John Arrington receives the award from The Director of the Department of Energy’s Office of Science, Dr. Raymond L. Orbach.

John Arrington receives the award from The Director of the Department of Energy's Office of Science, Dr. Raymond L. Orbach.

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 Number 190

August 15, 2005 

Green chemistry removes uranium from metal surfaces

Scientists from DOE's Brookhaven National Laboratory and Stony Brook University have developed a simple, safe, “green” method of removing uranium from contaminated metal surfaces. The environmentally friendly process uses all naturally occurring materials — citric acid, common soil bacteria, and sunlight. Wastewater generated during decontamination undergoes biodegradation followed by photodegradation, minimizing the generation of secondary waste and allowing the uranium to be removed. The cleaned materials can then be recycled or disposed of as low-level radioactive or nonradioactive waste.

[Kay Cordtz, 631/344-2719,]

"Tall" crystals

12-layer microstructure
12-layer microstructure

DOE's Ames Laboratory researchers have achieved a first in the world of
novel optical materials, modifying an old technique known as
microtransfer molding to create multilevel photonic crystals at
micron- and submicron-length scales. Their ability to construct
photonic crystals four millimeters square (approximately one-eighth
of an inch square) and 12 layers high in the open air, without
benefit of a "clean-room"environment or the multimillion dollar
equipment traditionally required to create such structures, is
testimony to the success of the modified technique, although
multi-domains exist in each crystal and alignment remains a
. The fundamental research holds potential for
significantly reducing the costs associated with fabricating photonic

[Saren Johnston, 515/294-3474,]

Strange quarks influence the proton

This simple graphic depicts a pair of short-lived strange quarks alongside the permanent quark residents in the proton.

In research performed at DOE's Jefferson Lab, evidence suggests that strange quarks contribute to proton structure. In addition to the proton's three resident quarks, consisting of up and down quarks, quantum mechanics allows other particles to appear from time to time. These ghostly particles usually vanish in a tiny fraction of a second, but nuclear physicists found that some of these particles, strange quarks, hang around long enough to influence proton structure by modifying its electric charge and magnetization. The result comes from work performed by the G-Zero collaboration, an international group of 108 physicists from 19 institutions.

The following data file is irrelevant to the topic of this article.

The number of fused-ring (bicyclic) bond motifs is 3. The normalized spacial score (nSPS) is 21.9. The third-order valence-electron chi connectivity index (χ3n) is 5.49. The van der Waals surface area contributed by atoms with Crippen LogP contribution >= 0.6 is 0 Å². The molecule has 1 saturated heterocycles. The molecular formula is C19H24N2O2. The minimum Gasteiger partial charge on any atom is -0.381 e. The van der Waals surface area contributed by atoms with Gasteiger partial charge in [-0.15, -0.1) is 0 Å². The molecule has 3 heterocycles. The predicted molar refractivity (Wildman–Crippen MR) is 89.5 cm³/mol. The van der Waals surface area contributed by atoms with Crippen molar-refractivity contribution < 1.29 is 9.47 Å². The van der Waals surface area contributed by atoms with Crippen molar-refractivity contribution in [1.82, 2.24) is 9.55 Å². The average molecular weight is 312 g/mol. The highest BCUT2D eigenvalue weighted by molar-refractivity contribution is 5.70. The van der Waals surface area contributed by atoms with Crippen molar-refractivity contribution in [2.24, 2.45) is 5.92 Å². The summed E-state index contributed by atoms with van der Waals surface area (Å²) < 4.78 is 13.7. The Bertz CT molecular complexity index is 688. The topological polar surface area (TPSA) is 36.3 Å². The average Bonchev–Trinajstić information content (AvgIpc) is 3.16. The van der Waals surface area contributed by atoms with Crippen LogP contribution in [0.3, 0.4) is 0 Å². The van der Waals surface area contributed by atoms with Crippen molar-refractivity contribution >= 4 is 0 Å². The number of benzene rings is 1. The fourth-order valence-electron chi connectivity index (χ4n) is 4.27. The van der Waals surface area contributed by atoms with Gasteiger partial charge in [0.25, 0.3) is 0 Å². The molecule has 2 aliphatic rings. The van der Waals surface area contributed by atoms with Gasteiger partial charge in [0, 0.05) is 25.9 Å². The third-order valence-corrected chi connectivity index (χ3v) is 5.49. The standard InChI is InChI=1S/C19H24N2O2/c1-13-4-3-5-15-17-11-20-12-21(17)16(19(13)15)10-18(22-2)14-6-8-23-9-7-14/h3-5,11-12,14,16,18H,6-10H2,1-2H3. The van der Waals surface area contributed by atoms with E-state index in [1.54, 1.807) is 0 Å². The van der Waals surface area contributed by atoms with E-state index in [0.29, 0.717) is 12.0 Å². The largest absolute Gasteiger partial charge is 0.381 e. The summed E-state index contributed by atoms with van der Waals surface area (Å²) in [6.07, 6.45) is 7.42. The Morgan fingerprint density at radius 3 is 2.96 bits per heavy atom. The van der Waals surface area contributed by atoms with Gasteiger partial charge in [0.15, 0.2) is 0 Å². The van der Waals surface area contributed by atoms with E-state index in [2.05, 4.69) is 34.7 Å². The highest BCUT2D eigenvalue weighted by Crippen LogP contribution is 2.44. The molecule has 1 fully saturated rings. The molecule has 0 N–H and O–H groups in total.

[Kandice Carter, 757/269-7263,]

Frictionless carbon coatings get tryout

DOE's Argonne National Laboratory and the Kurt J. Lesker Company will study the durability of nearly frictionless carbon coatings in high-performance environments. The R&D 100 award-winning coating, developed at Argonne, has a lower coefficient of friction than any other material. The nine-month collaboration will examine the coating as a replacement for chemical lubricants used in neutron choppers, high-speed disks that operate in a vacuum. Chemical lubricants degrade rapidly in the vacuum, limiting the operating speed of the neutron choppers and reducing the accuracy of neutron beam measurements. The cooperative research and development agreement is funded by a Phase I grant of the DOE Small Business Technology Transfer Program.

[Catherine Foster, 630/252-5580,]

Argonne's Arrington wins with Jefferson Lab-based research

John Arrington receives the award from The Director of the Department of Energy’s Office of Science, Dr. Raymond L. Orbach.
John Arrington receives the award from The Director of the Department of Energy's Office of Science, Dr. Raymond L. Orbach.

Just back from a meeting in Italy, John Arrington was anxious to catch up on his e-mail before a lunchtime volleyball game. An Argonne National Laboratory physicist, Arrington has been busy since receiving the Presidential Early Career Award for Scientists and Engineers in mid-June, recognizing his contribution to the advancement of science through research into quark distributions in nuclei.

The research, performed at DOE's Jefferson Lab, was a combination of his thesis work as a Caltech graduate student, Jefferson Lab experiments in 2004 he collaborated on, and future plans.

Arrington says he's happy his research has received attention, "It's always great to receive recognition for your work," and he adds, “It will certainly help over the next couple of years, because it comes with a certain amount of money for research.”